Some money was riding on Billy Bonehead, the Young Wolf, whose surf-god physique drewadmiring stares whenever he went for a swim in the Urique River. But the heaviest street actionwas divided between the two stars: Arnulfo, king of the Copper Canyons, and El Venado, hismysterious foreign challenger.

“Sí, se.or,” I replied to the shopkeeper. “Arnulfo won a one-hundred-kilometer race in the canyonsthree times. But the Deer has won a one-hundred-mile race in the mountains seven times.”

“But it’s very hot down here,” the shopkeeper retorted. “The Tarahumara, they eat heat.”

“True. But the Deer won a one-hundred-thirty-five-mile race across a desert called Death Valley inthe middle of summer. No one has ever run it faster.”

“No one beats the Tarahumara,” the shopkeeper insisted.

“So I’ve heard. So who are you betting on?”

He shrugged. “The Deer.”

The Urique villagers had grown up in awe of the Tarahumara, but this tall gringo with the flashyorange shoes was unlike anyone they’d ever seen. It was eerie watching Scott run side by side withArnulfo; even though Scott had never seen the Tarahumara before and Arnulfo had never seen theoutside world, somehow these two men separated by two thousand years of culture had developedthe same running style. They’d approached their art from opposite ends of history, and metprecisely in the middle.

I first saw it up on Batopilas mountain, after we’d finally gotten to the top and the trail flattened asit circled the peak. Arnulfo took advantage of the plateau to open it up. Scott locked in beside him.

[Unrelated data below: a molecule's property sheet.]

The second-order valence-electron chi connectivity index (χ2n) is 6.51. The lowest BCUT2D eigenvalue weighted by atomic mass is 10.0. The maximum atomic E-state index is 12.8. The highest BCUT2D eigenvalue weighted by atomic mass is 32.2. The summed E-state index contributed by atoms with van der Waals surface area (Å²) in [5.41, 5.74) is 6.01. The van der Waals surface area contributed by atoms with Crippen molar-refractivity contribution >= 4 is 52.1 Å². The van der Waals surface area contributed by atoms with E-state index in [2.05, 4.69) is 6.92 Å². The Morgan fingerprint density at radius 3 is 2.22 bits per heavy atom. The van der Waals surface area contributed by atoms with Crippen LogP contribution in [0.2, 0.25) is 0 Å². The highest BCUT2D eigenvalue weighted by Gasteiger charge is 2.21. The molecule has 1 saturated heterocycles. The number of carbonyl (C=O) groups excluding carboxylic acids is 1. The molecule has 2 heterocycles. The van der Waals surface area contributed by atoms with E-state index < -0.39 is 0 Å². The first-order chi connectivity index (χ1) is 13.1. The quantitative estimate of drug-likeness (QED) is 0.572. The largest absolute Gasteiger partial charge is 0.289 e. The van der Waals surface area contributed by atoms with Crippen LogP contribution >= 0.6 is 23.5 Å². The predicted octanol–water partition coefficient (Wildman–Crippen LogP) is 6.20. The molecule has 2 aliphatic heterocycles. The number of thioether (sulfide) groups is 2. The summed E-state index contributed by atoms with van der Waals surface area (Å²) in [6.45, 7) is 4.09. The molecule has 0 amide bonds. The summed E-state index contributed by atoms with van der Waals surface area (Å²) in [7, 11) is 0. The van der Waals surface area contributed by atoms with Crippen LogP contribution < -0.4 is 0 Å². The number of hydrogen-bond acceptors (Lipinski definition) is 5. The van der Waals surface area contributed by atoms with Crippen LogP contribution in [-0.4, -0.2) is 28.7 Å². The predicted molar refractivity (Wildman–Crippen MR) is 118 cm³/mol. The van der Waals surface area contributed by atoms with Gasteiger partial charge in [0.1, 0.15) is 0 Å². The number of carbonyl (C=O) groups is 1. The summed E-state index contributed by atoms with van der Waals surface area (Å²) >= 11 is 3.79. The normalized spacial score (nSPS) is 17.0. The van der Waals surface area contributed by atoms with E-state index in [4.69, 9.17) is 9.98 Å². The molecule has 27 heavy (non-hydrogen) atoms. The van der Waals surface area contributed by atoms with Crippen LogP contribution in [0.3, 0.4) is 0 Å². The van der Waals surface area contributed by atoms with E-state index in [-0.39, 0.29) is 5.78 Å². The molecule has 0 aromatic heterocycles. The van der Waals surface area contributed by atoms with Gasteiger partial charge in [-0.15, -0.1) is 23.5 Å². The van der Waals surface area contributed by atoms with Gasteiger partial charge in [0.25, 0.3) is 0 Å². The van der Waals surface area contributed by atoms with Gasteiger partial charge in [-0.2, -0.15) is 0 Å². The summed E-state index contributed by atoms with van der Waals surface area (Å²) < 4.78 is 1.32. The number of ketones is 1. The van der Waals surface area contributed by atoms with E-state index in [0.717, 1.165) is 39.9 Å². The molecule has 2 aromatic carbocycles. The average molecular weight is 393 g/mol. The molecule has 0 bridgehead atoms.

As the trail curled into the setting sun, the two of them vanished into the glare. For a few moments,I couldn’t tell them apart—they were two fiery silhouettes moving with identical rhythm andgrace.

“Got it!” Luis said, dropping back to show me the image in his digital camera. He’d sprinted aheadand wheeled around just in time to capture everything I’d come to understand about running overthe past two years. It wasn’t Arnulfo’s and Scott’s matching form so much as their matchingsmiles; they were both grinning with sheer muscular pleasure, like dolphins rocketing through thewaves. “This one is going to make me cry when I get back home,” Luis said. “It’s like gettingBabe Ruth and Mickey Mantle in the same shot.” If Arnulfo had an advantage, it wouldn’t be styleor spirit.

But I had another reason to put my money on Scott. During the last, hardest miles of the hike toUrique, he kept hanging back with me and I’d wondered why. He’d come all this way to see thebest runners in the world, so why was he wasting his time with one of the worst? Didn’t he resentme for holding everyone up? Seven hours of descending that mountain eventually gave me myanswer:

What Coach Joe Vigil sensed about character, what Dr. Bramble conjectured with hisanthropological models, Scott had been his entire life. The reason we race isn’t so much to beateach other, he understood, but to be with each other. Scott learned that before he had a choice,back when he was trailing Dusty and the boys through the Minnesota woods. He was no good andhad no reason to believe he ever would be, but the joy he got from running was the joy of addinghis power to the pack. Other runners try to disassociate from fatigue by blasting iPods or imaginingthe roar of the crowd in Olympic Stadium, but Scott had a simpler method: it’s e............